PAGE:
It was possible to fit the GPS and seismic data sets quite well with respective variance reductions of 99.4% and 44.3%. The preferred slip model is shown in Figure 13.1b. The slip on Susitna Glacier fault (S1) is confined to depths less than the intersection depth (7.5 km) with the vertical Denali fault. The slip on this portion of the fault sums to a seismic moment of 3.12*$10^{19}$ Nm equivalent to $M_w$ 7.0. Following the initial reverse event very little slip accumulated on the Denali fault for a distance of about 50 km to the east (S2 & S3) consistent with surface slip reports (Eberhart-Phillips et al., 2003). The main Denali segment (S4) of the rupture model has 3 shallow asperities, which are principally strike-slip. The bulk of the slip is shallow (less than 10 km) consistent with the depth of relocated aftershocks (e.g. Ratchkovski et al., 2003). The kinematic model presented in Figure 13.1b includes a 15 km jump in the rupture front at the Denali/Totschunda junction that is an important feature of the dynamic rupture models described below. The jump is not constrained by the seismic data however it qualitatively improves the model in the sense that the amplitude of deep slip is reduced. Slip on the Totschunda fault (S5) in the kinematic model has relatively low amplitude, and is unfortunately poorly constrained by both the GPS and seismic data sets. The total scalar seismic moment was found to be 8.45*$10^{20}$ Nm, and the average and peak slips were 2.14 and 9.94 m.

A relatively high rupture velocity of 3.3 km/s was required to place the recovered strike-slip asperities far enough east to correlate with surface slip observations, which is consistent with the findings of Frankel et al. (2002). An average rupture velocity of 3.3 km/s also maximizes the level of fit to the seismic waveform data. Direct measurement of the S-wave arrival time at the closest recording station, site PS10 only 3 km from the fault, requires a rupture velocity of at least 3.3 km/s. It is evident from those records that a typical rupture velocity of 0.8$beta$ is much too slow. A 3.3 km/s rupture velocity represents 98% of the shear wave velocity at 8 km depth with respect to the velocity model we used. Infrasound recordings also suggest a relatively high rupture velocity (approximately 3.3 km/s) over the length of the Denali fault from just west of the trans-Alaska oil pipeline to the Denali/Totschunda junction in the east (Olson et al., 2003).

Interestingly, the western region of the fault that requires a possibly super-shear rupture velocity also has very low levels of slip suggesting that this portion of the fault may be relatively weak. The teleseismic model of Ozacar et al. (2003) also shows that this region had little slip, and they report that a low Bouguer gravity anomaly in this region indicates that the low density rocks in this region are weak; a claim also supported by the lack of aftershocks (e.g. Ratchkovski et al., 2003). The dynamic modeling also required this section of the Denali fault to be weak in order to allow slip to transfer from the Susitna Glacier to the Denali fault.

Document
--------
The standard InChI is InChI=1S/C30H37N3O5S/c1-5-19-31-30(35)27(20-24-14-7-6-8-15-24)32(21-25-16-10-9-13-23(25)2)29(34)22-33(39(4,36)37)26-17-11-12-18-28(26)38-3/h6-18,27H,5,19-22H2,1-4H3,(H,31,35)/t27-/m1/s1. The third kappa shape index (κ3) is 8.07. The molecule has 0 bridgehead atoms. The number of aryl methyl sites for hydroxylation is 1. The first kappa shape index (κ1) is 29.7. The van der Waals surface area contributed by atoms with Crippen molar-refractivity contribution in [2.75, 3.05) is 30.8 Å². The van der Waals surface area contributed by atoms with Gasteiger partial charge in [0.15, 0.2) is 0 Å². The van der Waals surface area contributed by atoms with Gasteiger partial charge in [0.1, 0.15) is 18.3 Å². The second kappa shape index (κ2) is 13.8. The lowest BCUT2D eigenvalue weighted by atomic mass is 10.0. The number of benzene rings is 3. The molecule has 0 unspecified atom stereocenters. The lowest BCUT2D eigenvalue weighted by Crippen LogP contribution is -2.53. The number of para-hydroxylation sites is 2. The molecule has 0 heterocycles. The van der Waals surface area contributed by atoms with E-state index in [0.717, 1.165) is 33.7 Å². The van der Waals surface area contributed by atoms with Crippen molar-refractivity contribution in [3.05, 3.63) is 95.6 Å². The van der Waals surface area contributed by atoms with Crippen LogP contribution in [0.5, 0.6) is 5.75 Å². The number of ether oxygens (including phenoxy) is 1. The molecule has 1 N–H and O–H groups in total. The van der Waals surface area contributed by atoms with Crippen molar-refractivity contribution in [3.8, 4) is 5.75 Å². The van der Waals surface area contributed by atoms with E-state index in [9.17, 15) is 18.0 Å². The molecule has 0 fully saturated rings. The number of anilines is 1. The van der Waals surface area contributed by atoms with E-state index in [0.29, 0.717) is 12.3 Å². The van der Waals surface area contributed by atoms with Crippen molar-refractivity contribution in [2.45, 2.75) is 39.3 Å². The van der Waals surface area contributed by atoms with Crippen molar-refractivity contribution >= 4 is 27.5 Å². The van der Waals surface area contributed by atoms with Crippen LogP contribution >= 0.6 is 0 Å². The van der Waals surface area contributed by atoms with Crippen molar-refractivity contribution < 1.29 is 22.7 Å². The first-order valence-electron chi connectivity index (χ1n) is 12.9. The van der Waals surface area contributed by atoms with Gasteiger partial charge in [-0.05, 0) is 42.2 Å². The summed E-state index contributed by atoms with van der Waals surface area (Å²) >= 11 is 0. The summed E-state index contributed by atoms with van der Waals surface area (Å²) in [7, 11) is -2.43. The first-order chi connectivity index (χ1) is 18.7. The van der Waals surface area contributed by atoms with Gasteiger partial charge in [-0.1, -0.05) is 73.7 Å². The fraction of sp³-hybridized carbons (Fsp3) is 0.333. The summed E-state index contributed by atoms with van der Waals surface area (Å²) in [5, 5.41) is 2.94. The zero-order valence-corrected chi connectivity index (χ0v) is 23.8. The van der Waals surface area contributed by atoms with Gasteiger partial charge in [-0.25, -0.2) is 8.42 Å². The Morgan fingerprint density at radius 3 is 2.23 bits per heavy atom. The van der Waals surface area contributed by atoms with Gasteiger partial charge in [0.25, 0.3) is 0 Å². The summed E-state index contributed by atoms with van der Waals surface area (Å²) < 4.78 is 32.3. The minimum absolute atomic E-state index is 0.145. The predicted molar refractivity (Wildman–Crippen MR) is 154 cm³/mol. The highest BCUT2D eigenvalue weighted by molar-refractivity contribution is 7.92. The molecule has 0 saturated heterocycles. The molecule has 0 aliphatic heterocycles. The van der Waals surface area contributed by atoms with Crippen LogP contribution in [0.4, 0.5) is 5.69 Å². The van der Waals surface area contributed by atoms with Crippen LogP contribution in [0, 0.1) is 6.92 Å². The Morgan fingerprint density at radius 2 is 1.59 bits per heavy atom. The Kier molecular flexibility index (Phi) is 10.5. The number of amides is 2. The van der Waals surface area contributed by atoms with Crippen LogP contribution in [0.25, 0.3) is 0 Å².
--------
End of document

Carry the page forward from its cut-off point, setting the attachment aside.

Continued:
Static stress drop was computed from the kinematic slip model using the relation, $\Delta \sigma=2.44*M_0/A^{1.5}$, which assumes a circular fault model for each subfault. Moment ($M_0$) and area (A) were obtained for each of the 5 fault segments by integrating only those subfaults with non-zero slip. The stress drop varies considerably over the fault with values of 2.9, 1.0, 3.2, 5.2 and 2.4 MPa for segments 1-5, respectively.

Figure: . A) 5-segment fault model, the first motion (FM) and Harvard CMT solutions for the mainshock, and regional faults (blue lines). B) 3D projection of the kinematic slip model. C) Map view of fault geometry (red) and finite element mesh used in dynamic models. The mesh is embedded in a much larger buffer mesh to eliminate spurious reflections from the model boundaries. The imposed epicenter is shown by the green star. D) Final slip distribution for the preferred dynamic model. Color version of this figure is found in Chapter IV
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Dynamic Source Modeling

To dynamically model the Denali event, we use the 3-D finite element method (Oglesby, 1999; Whirley and Engelmann, 1993) and a slip-weakening friction law. The material and computational parameters used in our models are; Vp 6.25 km/s, Vs 3.55 km/s, density 2790 kg/m3, shear stress 8.46 Mpa, normal stress 27.63 Mpa, static friction 0.6, dynamic friction 0.12, and critical slip-weakening distance 0.624 m. The fault geometry and finite element mesh are shown in Figure 13.1c, and the discretization on the fault is 2 km by 2 km. The fault geometry is a slight simplification of that used in the kinematic models, with the Susitna Glacier fault having the same strike as the Denali fault, and meeting the Denali fault at its deepest extent. Unfortunately, the large size of the fault system requires a coarse discretization of 2-km along the fault, which in turn means that we cannot resolve the slip weakening distance of 0.624 m in our models. However, as will be argued below, this lack of resolution does not significantly affect the major features of our models. For simplicity, we use a homogeneous, infinite-Q half-space in the dynamic models, corresponding to an intermediate depth in the velocity mode used in the kinematic modeling.